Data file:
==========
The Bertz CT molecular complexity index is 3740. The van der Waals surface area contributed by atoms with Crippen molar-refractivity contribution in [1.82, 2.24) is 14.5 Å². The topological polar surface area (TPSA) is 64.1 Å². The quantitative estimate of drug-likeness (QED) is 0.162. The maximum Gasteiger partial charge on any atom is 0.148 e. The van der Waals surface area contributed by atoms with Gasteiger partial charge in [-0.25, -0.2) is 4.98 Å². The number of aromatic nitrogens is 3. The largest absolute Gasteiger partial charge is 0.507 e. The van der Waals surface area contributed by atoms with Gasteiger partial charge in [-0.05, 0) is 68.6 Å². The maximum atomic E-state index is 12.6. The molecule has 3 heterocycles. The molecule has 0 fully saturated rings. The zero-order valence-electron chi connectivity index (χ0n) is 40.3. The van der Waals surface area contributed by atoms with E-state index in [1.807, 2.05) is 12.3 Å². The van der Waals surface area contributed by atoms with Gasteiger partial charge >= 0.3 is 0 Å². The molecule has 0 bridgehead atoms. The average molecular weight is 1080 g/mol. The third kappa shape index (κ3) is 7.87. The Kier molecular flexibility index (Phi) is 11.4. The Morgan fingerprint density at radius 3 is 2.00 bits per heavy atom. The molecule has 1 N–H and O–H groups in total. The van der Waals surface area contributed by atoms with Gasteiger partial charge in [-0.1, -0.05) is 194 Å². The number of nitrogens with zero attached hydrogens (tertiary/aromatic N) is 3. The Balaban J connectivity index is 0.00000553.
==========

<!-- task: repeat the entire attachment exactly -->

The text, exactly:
The Bertz CT molecular complexity index is 3740. The van der Waals surface area contributed by atoms with Crippen molar-refractivity contribution in [1.82, 2.24) is 14.5 Å². The topological polar surface area (TPSA) is 64.1 Å². The quantitative estimate of drug-likeness (QED) is 0.162. The maximum Gasteiger partial charge on any atom is 0.148 e. The van der Waals surface area contributed by atoms with Gasteiger partial charge in [-0.25, -0.2) is 4.98 Å². The number of aromatic nitrogens is 3. The largest absolute Gasteiger partial charge is 0.507 e. The van der Waals surface area contributed by atoms with Gasteiger partial charge in [-0.05, 0) is 68.6 Å². The maximum atomic E-state index is 12.6. The molecule has 3 heterocycles. The molecule has 0 fully saturated rings. The zero-order valence-electron chi connectivity index (χ0n) is 40.3. The van der Waals surface area contributed by atoms with E-state index in [1.807, 2.05) is 12.3 Å². The van der Waals surface area contributed by atoms with Gasteiger partial charge >= 0.3 is 0 Å². The molecule has 0 bridgehead atoms. The average molecular weight is 1080 g/mol. The third kappa shape index (κ3) is 7.87. The Kier molecular flexibility index (Phi) is 11.4. The Morgan fingerprint density at radius 3 is 2.00 bits per heavy atom. The molecule has 1 N–H and O–H groups in total. The van der Waals surface area contributed by atoms with Gasteiger partial charge in [-0.1, -0.05) is 194 Å². The number of nitrogens with zero attached hydrogens (tertiary/aromatic N) is 3. The Balaban J connectivity index is 0.00000553.